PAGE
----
For competitive awards, EPA will review and evaluate applications, proposals, and/or submissions in accordance with the terms, conditions, and criteria stated in the competitive announcement. Competitions will be conducted in accordance with EPA policies/regulations for competing assistance agreements. Competitions will be conducted in accordance with EPA policies/regulations for competing assistance agreements. Grant applications will undergo the following review process: EPA Regional Office staff will evaluate each application and, based on the criteria established will select proposal(s) for funding. EPA Regional offices will be awarding the grants. The review process will concentrate on choosing the best project concepts. Once the grant is awarded to the State Emergency Response Commission (SERC), Tribal Emergency Response Commission (TERC), directly to the local agencies such as the Local Emergency Planning Committee (LEPC), or other State agency with SERC coordination as appropriate, the recipient will be notified by phone or email. EPA will monitor the work in progress and provide project guidance and oversight to the State, Local agencies, and Tribes.
Contact the Regional Office, as appropriate, for application deadlines.
Clean Air Act Section 103 (b)(3) and Section 112 (l)(4); Toxic Substances Control Act, Sections 10(a), and 28(a), Public Law 94-469, 15 U.S.C. 2601 et seq.
Range of Approval/Disapproval Time
Approximately 180 days.
Assistance agreement competition-related disputes will be resolved in accordance with the dispute resolution procedures published in 70 FR (Federal Register) 3629, 3630 (January 26, 2005). Copies of these procedures may also be requested by contacting the individual(s) listed as "Information Contacts." Disputes relating to matters other than the competitive selection of recipients will be resolved under 40 CFR 30.63 or 40 CFR 31.70, as applicable.
Formula and Matching Requirements
This program has no statutory formula. There is a 25 percent match requirement for assistance agreements awarded to States under the Toxic Substances Control Act, Section 28.
Length and Time Phasing of Assistance
Grants will normally be funded on a 12 to 24 month basis. Total approved project period should not exceed 2 years for a particular project. A call for letters of intent and applications will be advertised annually via the Regions notifying States, Local agencies, and Tribes. Recipients will be notified by phone call or email that their proposal will be funded. The grants may be awarded in a lump sum.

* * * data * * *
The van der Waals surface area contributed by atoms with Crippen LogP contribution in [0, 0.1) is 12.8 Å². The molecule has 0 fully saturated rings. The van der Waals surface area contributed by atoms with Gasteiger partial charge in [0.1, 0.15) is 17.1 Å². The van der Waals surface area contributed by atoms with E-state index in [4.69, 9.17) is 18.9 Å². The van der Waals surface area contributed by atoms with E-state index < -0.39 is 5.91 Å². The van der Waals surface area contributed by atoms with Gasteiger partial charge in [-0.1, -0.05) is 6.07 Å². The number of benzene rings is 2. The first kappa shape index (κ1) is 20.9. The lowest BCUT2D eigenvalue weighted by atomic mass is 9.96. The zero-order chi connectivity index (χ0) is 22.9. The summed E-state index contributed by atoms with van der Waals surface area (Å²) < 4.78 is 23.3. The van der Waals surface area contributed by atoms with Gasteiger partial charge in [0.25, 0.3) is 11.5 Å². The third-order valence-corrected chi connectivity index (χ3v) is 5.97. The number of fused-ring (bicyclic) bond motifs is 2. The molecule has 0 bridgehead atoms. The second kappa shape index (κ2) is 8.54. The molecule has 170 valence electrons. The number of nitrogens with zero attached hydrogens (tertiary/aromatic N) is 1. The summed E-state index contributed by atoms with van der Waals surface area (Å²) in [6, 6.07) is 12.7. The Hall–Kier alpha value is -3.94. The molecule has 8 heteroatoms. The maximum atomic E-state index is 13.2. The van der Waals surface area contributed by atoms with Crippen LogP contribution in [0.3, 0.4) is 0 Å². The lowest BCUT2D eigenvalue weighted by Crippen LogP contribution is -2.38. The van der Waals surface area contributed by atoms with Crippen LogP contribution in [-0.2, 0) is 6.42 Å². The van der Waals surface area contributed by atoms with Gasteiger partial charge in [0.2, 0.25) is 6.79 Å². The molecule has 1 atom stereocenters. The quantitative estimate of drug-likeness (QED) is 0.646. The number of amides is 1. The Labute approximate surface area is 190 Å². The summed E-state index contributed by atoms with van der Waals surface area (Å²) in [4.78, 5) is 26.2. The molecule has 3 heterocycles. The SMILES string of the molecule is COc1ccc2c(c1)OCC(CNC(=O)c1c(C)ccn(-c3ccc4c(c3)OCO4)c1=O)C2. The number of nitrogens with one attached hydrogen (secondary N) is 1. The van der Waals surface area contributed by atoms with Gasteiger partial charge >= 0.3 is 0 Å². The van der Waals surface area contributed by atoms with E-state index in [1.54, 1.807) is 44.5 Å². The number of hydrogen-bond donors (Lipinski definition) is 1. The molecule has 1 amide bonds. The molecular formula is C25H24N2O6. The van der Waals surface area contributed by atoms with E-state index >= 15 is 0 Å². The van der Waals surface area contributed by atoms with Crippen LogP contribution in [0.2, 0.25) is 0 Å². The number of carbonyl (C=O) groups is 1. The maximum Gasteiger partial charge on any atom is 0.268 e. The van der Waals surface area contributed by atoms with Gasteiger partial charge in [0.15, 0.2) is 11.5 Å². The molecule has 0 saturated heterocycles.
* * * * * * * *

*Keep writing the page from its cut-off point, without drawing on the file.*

Post Assistance Requirements
Reports will be required on a quarterly basis to describe applicant's progress.
Grants and cooperative agreements are subject to inspections and audits by the Comptroller General of the United States, the EPA Office of Inspector General, other EPA staff, or any authorized representative of the Federal government. Reviews by the EPA Project Officer and the Grants Specialist may occur each year. In accordance with the provisions of OMB Circular No. A-133 (Revised, June 27, 2003), "Audits of States, Local Governments, and Non-Profit Organizations," non-federal entities that expend $500,000 or more in a year in Federal awards shall have a single or a program-specific audit conducted for that year. Non-federal entities that expend less than $500,000 a year in Federal awards are exempt from Federal audit requirements for that year, except as noted in OMB Circular No. A-133.
Financial reports, including all documents to support entries on the accounting records and to substantiate charges to each grant or cooperative agreement must be kept available to personnel authorized to examine EPA grant recipient accounts. All records must be maintained for 3 years from the date of the submission of the annual financial status report. If questions still remain, such as those raised as a result of audit, related records should be retained until the matter is completely resolved.
FY 07 $100,000; FY 08 est. $90,000; and FY 09 est. $90,000.
Range and Average of Financial Assistance
$25,000 to $75,000; an average of approximately $50,000 for a one year award.
Regulations, Guidelines, and Literature
Uniform Administrative Requirements for Grants and Cooperative Agreements to States and Local Government (40 CFR Part 31).
Regional or Local Office
Any inquiries, contact the CEPP Coordinators as listed in Appendix IV of the Catalog.
Sherry Fielding, Grant Program Manager, OSWER/OEM/POCD (5104A), EPA HQ, Ariel Rios Building, 1200 Pennsylvania Ave., N.W., Washington, DC 20460. Telephone: (202) 564-6174, Fax: (202) 564-8211 firstname.lastname@example.org.
Criteria for Selecting Proposals
The evaluation and selection criteria for competitive awards under this CFDA description will be described in the competitive announcement.